West Virginia Governor Jim Justice signed HB 2711 into law last week. It directs the West Virginia State Board of Education in several ways, the board:
(1) Is prohibited from implementing the Common Core academic standards;
(2) Shall allow West Virginia educators the opportunity to participate in the development of the academic standards;
(3) Shall provide by rule for a cyclical review, by West Virginia educators, of any academic standards that are proposed by the state board;
(4) Shall review assessment tools, including tests of student performance and measures of school and school system performance, and determine when any improvements or additions are necessary;
(5) Shall consider multiple assessments, including, but not limited to, a state testing program developed in conjunction with the state’s professional educators with assistance from such knowledgeable consultants as may be necessary, which may include criterion referenced tests;
(6) Is prohibited from adopting the Smarter Balanced Assessment system or the PARCC assessment system as the statewide summative assessment;
(7) Shall review all accountability measures, such as the accreditation and personnel evaluation systems and consider any improvements or additions deemed necessary; and
(8) Shall ensure that all statewide assessments of student performance are secure.
(c) The state board shall not adopt any national or regional testing program tied to federal funding, or national or regional academic standards tied to federal funding, without oversight by the legislative oversight commission on education accountability.
The question is this, will this law change the standards? The West Virginia State Board tweaked the standards recently, and the Charleston Gazette reported that education leaders say no.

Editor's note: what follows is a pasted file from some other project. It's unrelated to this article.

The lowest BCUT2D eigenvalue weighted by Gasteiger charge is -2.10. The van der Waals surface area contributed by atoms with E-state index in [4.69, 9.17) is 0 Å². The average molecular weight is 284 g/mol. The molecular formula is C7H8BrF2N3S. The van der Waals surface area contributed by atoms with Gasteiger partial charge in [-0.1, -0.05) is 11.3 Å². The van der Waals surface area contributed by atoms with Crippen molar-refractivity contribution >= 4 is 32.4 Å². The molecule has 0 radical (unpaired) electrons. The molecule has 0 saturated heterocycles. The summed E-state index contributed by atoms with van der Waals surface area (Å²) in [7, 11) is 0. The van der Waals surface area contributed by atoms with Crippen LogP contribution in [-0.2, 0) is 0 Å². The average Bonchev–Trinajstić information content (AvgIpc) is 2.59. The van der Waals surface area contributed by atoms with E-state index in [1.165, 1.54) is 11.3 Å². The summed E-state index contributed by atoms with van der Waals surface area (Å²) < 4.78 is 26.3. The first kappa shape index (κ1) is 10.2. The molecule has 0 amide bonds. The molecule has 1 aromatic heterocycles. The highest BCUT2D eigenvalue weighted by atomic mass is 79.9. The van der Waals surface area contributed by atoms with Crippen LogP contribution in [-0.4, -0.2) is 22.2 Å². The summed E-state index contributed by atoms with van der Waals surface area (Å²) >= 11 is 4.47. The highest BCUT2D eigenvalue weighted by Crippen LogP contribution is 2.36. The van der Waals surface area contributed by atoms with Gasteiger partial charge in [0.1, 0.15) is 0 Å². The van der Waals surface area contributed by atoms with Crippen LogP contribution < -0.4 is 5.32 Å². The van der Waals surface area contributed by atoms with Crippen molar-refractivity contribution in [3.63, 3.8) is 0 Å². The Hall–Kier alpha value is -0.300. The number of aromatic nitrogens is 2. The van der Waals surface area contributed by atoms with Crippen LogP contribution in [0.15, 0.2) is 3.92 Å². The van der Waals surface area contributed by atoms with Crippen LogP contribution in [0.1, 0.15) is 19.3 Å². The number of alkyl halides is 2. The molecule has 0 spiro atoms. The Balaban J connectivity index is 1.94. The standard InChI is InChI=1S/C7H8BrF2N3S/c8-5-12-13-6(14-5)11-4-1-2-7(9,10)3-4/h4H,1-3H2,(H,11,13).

“We are fine with that and we are beyond Common Core,” state Schools Superintendent Steve Paine said of the line while testifying at an April 6 Senate Education Committee meeting.
“No, it’s not going to require them to do that at all,” Dale Lee, president of the West Virginia Education Association school employees union, said of the notion that the bill could force the state board to change. “In my opinion, it just prevents us from going back to Common Core standards, which we don’t have anyway and haven’t had in a while.”
He used the common argument that West Virginia’s standards have been similar and even predate Common Core.
“I’m not concerned at all, because if you took that literally that you couldn’t adopt any standards that were in Common Core standards, you wouldn’t have any standards,” Lee said.
“I never really thought of it as being challenged in court,” said A.J. Rogers, executive director of the West Virginia Association of School Administrators. “But I know the organization is very much in favor of leaving the standards alone and letting the teachers teach.”
Rogers has said his organization includes almost all county public school system superintendents. He said the group still wants Justice to veto the bill because it nixes the current Regional Education Service Agencies.
“We felt the Common Core was repealed when [former superintendent] Dr. [Michael] Martirano stood before the Legislature last year and said Common Core is repealed,” Rogers said.
Since the state board tweaked a few standards, education leaders believe they can ignore the law. If West Virginia does not successfully implement the law, I hope someone sues. Educrats need to be held accountable.